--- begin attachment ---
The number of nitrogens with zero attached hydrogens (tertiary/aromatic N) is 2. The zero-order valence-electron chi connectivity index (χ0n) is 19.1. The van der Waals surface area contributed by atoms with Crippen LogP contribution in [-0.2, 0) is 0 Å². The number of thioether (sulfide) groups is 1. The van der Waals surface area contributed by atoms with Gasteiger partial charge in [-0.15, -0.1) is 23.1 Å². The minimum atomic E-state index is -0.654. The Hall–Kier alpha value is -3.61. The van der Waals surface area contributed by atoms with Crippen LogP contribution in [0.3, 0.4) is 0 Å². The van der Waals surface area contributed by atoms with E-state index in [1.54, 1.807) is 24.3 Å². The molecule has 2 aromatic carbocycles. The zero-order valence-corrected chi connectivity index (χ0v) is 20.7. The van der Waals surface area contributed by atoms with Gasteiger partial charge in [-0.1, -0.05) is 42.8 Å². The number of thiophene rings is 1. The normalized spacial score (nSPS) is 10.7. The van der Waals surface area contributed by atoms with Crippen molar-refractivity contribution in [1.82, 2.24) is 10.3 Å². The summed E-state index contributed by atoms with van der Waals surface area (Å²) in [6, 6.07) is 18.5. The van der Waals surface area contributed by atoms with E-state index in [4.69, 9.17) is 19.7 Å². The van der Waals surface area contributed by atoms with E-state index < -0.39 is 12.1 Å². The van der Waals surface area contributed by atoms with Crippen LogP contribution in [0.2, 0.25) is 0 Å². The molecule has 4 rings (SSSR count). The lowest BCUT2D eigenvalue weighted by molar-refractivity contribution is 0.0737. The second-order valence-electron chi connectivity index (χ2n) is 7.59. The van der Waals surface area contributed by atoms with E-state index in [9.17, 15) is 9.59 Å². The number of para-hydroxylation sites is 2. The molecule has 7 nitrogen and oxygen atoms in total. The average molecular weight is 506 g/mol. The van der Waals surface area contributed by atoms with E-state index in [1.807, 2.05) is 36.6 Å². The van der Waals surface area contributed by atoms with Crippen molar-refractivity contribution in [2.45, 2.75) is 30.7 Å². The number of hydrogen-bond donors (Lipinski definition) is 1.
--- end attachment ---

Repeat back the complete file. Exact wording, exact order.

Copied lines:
The number of nitrogens with zero attached hydrogens (tertiary/aromatic N) is 2. The zero-order valence-electron chi connectivity index (χ0n) is 19.1. The van der Waals surface area contributed by atoms with Crippen LogP contribution in [-0.2, 0) is 0 Å². The number of thioether (sulfide) groups is 1. The van der Waals surface area contributed by atoms with Gasteiger partial charge in [-0.15, -0.1) is 23.1 Å². The minimum atomic E-state index is -0.654. The Hall–Kier alpha value is -3.61. The van der Waals surface area contributed by atoms with Crippen LogP contribution in [0.3, 0.4) is 0 Å². The van der Waals surface area contributed by atoms with E-state index in [1.54, 1.807) is 24.3 Å². The molecule has 2 aromatic carbocycles. The zero-order valence-corrected chi connectivity index (χ0v) is 20.7. The van der Waals surface area contributed by atoms with Gasteiger partial charge in [-0.1, -0.05) is 42.8 Å². The number of thiophene rings is 1. The normalized spacial score (nSPS) is 10.7. The van der Waals surface area contributed by atoms with Crippen molar-refractivity contribution in [1.82, 2.24) is 10.3 Å². The summed E-state index contributed by atoms with van der Waals surface area (Å²) in [6, 6.07) is 18.5. The van der Waals surface area contributed by atoms with E-state index in [4.69, 9.17) is 19.7 Å². The van der Waals surface area contributed by atoms with E-state index < -0.39 is 12.1 Å². The van der Waals surface area contributed by atoms with Crippen LogP contribution in [0.2, 0.25) is 0 Å². The molecule has 4 rings (SSSR count). The lowest BCUT2D eigenvalue weighted by molar-refractivity contribution is 0.0737. The second-order valence-electron chi connectivity index (χ2n) is 7.59. The van der Waals surface area contributed by atoms with E-state index in [9.17, 15) is 9.59 Å². The number of para-hydroxylation sites is 2. The molecule has 7 nitrogen and oxygen atoms in total. The average molecular weight is 506 g/mol. The van der Waals surface area contributed by atoms with E-state index in [1.807, 2.05) is 36.6 Å². The van der Waals surface area contributed by atoms with Crippen molar-refractivity contribution in [2.45, 2.75) is 30.7 Å². The number of hydrogen-bond donors (Lipinski definition) is 1.